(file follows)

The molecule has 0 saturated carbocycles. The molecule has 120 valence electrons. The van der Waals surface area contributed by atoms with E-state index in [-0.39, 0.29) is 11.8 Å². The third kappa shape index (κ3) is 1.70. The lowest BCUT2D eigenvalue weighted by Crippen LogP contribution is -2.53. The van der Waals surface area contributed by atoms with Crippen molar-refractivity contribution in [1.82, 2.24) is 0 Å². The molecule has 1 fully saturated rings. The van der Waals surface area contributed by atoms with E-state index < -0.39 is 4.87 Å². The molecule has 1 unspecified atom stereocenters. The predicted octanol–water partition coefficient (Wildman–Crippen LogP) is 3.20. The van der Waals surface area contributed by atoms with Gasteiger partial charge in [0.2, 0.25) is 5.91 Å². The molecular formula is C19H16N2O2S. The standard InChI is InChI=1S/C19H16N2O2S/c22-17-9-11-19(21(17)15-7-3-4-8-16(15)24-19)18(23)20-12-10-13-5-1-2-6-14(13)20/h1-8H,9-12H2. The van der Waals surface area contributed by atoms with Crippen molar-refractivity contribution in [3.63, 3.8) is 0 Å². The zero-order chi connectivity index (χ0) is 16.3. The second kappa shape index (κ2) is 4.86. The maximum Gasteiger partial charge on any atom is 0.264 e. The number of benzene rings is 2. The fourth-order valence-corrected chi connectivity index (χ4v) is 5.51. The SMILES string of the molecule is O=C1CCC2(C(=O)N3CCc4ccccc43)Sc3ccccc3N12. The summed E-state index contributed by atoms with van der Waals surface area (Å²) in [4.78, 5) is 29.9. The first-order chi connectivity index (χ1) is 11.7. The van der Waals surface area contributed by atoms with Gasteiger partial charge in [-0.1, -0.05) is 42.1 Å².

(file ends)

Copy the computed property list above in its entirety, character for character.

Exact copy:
The molecule has 0 saturated carbocycles. The molecule has 120 valence electrons. The van der Waals surface area contributed by atoms with E-state index in [-0.39, 0.29) is 11.8 Å². The third kappa shape index (κ3) is 1.70. The lowest BCUT2D eigenvalue weighted by Crippen LogP contribution is -2.53. The van der Waals surface area contributed by atoms with Crippen molar-refractivity contribution in [1.82, 2.24) is 0 Å². The molecule has 1 fully saturated rings. The van der Waals surface area contributed by atoms with E-state index < -0.39 is 4.87 Å². The molecule has 1 unspecified atom stereocenters. The predicted octanol–water partition coefficient (Wildman–Crippen LogP) is 3.20. The van der Waals surface area contributed by atoms with Gasteiger partial charge in [0.2, 0.25) is 5.91 Å². The molecular formula is C19H16N2O2S. The standard InChI is InChI=1S/C19H16N2O2S/c22-17-9-11-19(21(17)15-7-3-4-8-16(15)24-19)18(23)20-12-10-13-5-1-2-6-14(13)20/h1-8H,9-12H2. The van der Waals surface area contributed by atoms with Crippen molar-refractivity contribution in [3.63, 3.8) is 0 Å². The zero-order chi connectivity index (χ0) is 16.3. The second kappa shape index (κ2) is 4.86. The maximum Gasteiger partial charge on any atom is 0.264 e. The number of benzene rings is 2. The fourth-order valence-corrected chi connectivity index (χ4v) is 5.51. The SMILES string of the molecule is O=C1CCC2(C(=O)N3CCc4ccccc43)Sc3ccccc3N12. The summed E-state index contributed by atoms with van der Waals surface area (Å²) in [4.78, 5) is 29.9. The first-order chi connectivity index (χ1) is 11.7. The van der Waals surface area contributed by atoms with Gasteiger partial charge in [-0.1, -0.05) is 42.1 Å².